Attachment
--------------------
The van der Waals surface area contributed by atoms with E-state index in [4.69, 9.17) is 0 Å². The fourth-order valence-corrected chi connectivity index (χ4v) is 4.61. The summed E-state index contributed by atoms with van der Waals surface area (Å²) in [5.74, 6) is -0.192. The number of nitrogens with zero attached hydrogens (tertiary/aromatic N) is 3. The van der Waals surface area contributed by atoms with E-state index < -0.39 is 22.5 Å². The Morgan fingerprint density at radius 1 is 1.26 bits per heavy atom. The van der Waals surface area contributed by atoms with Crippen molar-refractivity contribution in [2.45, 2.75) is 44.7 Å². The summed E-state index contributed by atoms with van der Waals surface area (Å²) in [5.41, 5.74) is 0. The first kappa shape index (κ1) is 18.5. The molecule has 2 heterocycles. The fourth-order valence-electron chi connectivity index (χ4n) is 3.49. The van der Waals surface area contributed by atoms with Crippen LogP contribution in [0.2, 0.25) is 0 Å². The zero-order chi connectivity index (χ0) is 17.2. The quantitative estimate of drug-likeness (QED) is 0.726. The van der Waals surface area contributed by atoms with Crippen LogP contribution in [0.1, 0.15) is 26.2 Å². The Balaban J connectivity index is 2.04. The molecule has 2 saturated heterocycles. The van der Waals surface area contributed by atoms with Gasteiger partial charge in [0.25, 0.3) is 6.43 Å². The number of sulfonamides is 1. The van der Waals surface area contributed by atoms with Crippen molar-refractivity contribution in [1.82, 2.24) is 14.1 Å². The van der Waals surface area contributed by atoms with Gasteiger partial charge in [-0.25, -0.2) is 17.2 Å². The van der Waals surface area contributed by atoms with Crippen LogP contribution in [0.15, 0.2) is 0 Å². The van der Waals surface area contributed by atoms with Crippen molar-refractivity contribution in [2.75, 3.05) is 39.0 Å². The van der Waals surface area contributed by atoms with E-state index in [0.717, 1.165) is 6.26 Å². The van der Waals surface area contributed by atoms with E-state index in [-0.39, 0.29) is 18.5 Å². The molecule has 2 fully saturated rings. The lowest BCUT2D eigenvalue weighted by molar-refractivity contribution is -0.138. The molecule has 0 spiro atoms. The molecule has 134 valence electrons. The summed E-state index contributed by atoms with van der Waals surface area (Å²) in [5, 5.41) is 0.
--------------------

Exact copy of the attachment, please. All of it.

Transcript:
The van der Waals surface area contributed by atoms with E-state index in [4.69, 9.17) is 0 Å². The fourth-order valence-corrected chi connectivity index (χ4v) is 4.61. The summed E-state index contributed by atoms with van der Waals surface area (Å²) in [5.74, 6) is -0.192. The number of nitrogens with zero attached hydrogens (tertiary/aromatic N) is 3. The van der Waals surface area contributed by atoms with E-state index < -0.39 is 22.5 Å². The Morgan fingerprint density at radius 1 is 1.26 bits per heavy atom. The van der Waals surface area contributed by atoms with Crippen molar-refractivity contribution in [2.45, 2.75) is 44.7 Å². The summed E-state index contributed by atoms with van der Waals surface area (Å²) in [5.41, 5.74) is 0. The first kappa shape index (κ1) is 18.5. The molecule has 2 heterocycles. The fourth-order valence-electron chi connectivity index (χ4n) is 3.49. The van der Waals surface area contributed by atoms with Crippen LogP contribution in [0.2, 0.25) is 0 Å². The zero-order chi connectivity index (χ0) is 17.2. The quantitative estimate of drug-likeness (QED) is 0.726. The van der Waals surface area contributed by atoms with Crippen LogP contribution in [0.1, 0.15) is 26.2 Å². The Balaban J connectivity index is 2.04. The molecule has 2 saturated heterocycles. The van der Waals surface area contributed by atoms with Gasteiger partial charge in [0.25, 0.3) is 6.43 Å². The number of sulfonamides is 1. The van der Waals surface area contributed by atoms with Crippen molar-refractivity contribution in [1.82, 2.24) is 14.1 Å². The van der Waals surface area contributed by atoms with Gasteiger partial charge in [-0.25, -0.2) is 17.2 Å². The van der Waals surface area contributed by atoms with Crippen LogP contribution in [0.15, 0.2) is 0 Å². The van der Waals surface area contributed by atoms with Crippen molar-refractivity contribution in [2.75, 3.05) is 39.0 Å². The van der Waals surface area contributed by atoms with E-state index in [0.717, 1.165) is 6.26 Å². The van der Waals surface area contributed by atoms with E-state index in [-0.39, 0.29) is 18.5 Å². The molecule has 2 fully saturated rings. The lowest BCUT2D eigenvalue weighted by molar-refractivity contribution is -0.138. The molecule has 0 spiro atoms. The molecule has 134 valence electrons. The summed E-state index contributed by atoms with van der Waals surface area (Å²) in [5, 5.41) is 0.